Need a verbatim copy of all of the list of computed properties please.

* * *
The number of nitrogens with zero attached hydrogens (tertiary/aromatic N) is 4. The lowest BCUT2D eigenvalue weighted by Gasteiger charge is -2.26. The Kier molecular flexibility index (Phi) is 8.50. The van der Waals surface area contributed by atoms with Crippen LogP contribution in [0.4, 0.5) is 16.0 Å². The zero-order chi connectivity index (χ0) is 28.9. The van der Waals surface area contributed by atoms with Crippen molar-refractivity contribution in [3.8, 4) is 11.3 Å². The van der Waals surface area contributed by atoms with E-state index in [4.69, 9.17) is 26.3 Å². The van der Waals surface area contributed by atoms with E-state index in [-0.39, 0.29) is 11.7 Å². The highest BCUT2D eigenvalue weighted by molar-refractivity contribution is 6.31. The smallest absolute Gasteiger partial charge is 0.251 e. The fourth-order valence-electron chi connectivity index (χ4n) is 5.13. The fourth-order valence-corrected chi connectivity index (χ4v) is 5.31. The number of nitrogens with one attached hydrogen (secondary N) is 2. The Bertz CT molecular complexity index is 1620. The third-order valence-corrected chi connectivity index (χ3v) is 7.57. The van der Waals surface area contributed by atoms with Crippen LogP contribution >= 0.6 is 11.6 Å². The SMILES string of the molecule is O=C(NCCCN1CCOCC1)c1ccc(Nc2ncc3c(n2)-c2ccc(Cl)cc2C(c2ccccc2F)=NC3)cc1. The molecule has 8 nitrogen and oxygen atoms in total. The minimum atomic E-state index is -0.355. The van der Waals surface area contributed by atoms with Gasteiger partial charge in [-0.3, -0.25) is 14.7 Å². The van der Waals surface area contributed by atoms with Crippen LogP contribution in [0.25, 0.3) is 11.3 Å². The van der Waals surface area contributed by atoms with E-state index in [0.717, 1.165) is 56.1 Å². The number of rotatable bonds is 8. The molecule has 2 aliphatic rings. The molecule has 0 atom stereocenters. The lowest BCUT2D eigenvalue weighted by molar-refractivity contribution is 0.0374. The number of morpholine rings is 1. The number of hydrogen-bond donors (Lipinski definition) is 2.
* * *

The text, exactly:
The number of nitrogens with zero attached hydrogens (tertiary/aromatic N) is 4. The lowest BCUT2D eigenvalue weighted by Gasteiger charge is -2.26. The Kier molecular flexibility index (Phi) is 8.50. The van der Waals surface area contributed by atoms with Crippen LogP contribution in [0.4, 0.5) is 16.0 Å². The zero-order chi connectivity index (χ0) is 28.9. The van der Waals surface area contributed by atoms with Crippen molar-refractivity contribution in [3.8, 4) is 11.3 Å². The van der Waals surface area contributed by atoms with E-state index in [4.69, 9.17) is 26.3 Å². The van der Waals surface area contributed by atoms with E-state index in [-0.39, 0.29) is 11.7 Å². The highest BCUT2D eigenvalue weighted by molar-refractivity contribution is 6.31. The smallest absolute Gasteiger partial charge is 0.251 e. The fourth-order valence-electron chi connectivity index (χ4n) is 5.13. The fourth-order valence-corrected chi connectivity index (χ4v) is 5.31. The number of nitrogens with one attached hydrogen (secondary N) is 2. The Bertz CT molecular complexity index is 1620. The third-order valence-corrected chi connectivity index (χ3v) is 7.57. The van der Waals surface area contributed by atoms with Crippen LogP contribution >= 0.6 is 11.6 Å². The SMILES string of the molecule is O=C(NCCCN1CCOCC1)c1ccc(Nc2ncc3c(n2)-c2ccc(Cl)cc2C(c2ccccc2F)=NC3)cc1. The molecule has 8 nitrogen and oxygen atoms in total. The minimum atomic E-state index is -0.355. The van der Waals surface area contributed by atoms with Gasteiger partial charge in [-0.3, -0.25) is 14.7 Å². The van der Waals surface area contributed by atoms with Crippen LogP contribution in [0.25, 0.3) is 11.3 Å². The van der Waals surface area contributed by atoms with E-state index in [0.717, 1.165) is 56.1 Å². The number of rotatable bonds is 8. The molecule has 2 aliphatic rings. The molecule has 0 atom stereocenters. The lowest BCUT2D eigenvalue weighted by molar-refractivity contribution is 0.0374. The number of morpholine rings is 1. The number of hydrogen-bond donors (Lipinski definition) is 2.